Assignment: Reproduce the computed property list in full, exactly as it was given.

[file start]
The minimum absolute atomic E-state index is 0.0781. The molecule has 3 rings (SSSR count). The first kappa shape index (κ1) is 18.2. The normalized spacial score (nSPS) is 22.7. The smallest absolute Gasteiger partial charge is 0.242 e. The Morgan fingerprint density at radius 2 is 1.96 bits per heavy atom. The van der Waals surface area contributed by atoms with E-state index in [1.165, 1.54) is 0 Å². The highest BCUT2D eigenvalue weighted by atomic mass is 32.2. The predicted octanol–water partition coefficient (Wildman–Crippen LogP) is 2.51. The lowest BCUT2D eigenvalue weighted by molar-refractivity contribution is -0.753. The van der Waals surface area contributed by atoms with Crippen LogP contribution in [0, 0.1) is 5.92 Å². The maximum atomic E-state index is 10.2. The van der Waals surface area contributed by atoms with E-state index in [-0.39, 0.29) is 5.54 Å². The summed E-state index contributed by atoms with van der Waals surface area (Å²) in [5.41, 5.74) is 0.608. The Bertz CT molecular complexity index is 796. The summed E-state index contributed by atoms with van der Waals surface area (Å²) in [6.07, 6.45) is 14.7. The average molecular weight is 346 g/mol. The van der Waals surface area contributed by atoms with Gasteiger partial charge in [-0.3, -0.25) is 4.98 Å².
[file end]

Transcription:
The minimum absolute atomic E-state index is 0.0781. The molecule has 3 rings (SSSR count). The first kappa shape index (κ1) is 18.2. The normalized spacial score (nSPS) is 22.7. The smallest absolute Gasteiger partial charge is 0.242 e. The Morgan fingerprint density at radius 2 is 1.96 bits per heavy atom. The van der Waals surface area contributed by atoms with E-state index in [1.165, 1.54) is 0 Å². The highest BCUT2D eigenvalue weighted by atomic mass is 32.2. The predicted octanol–water partition coefficient (Wildman–Crippen LogP) is 2.51. The lowest BCUT2D eigenvalue weighted by molar-refractivity contribution is -0.753. The van der Waals surface area contributed by atoms with Crippen LogP contribution in [0, 0.1) is 5.92 Å². The maximum atomic E-state index is 10.2. The van der Waals surface area contributed by atoms with E-state index in [-0.39, 0.29) is 5.54 Å². The summed E-state index contributed by atoms with van der Waals surface area (Å²) in [5.41, 5.74) is 0.608. The Bertz CT molecular complexity index is 796. The summed E-state index contributed by atoms with van der Waals surface area (Å²) in [6.07, 6.45) is 14.7. The average molecular weight is 346 g/mol. The van der Waals surface area contributed by atoms with Gasteiger partial charge in [-0.3, -0.25) is 4.98 Å².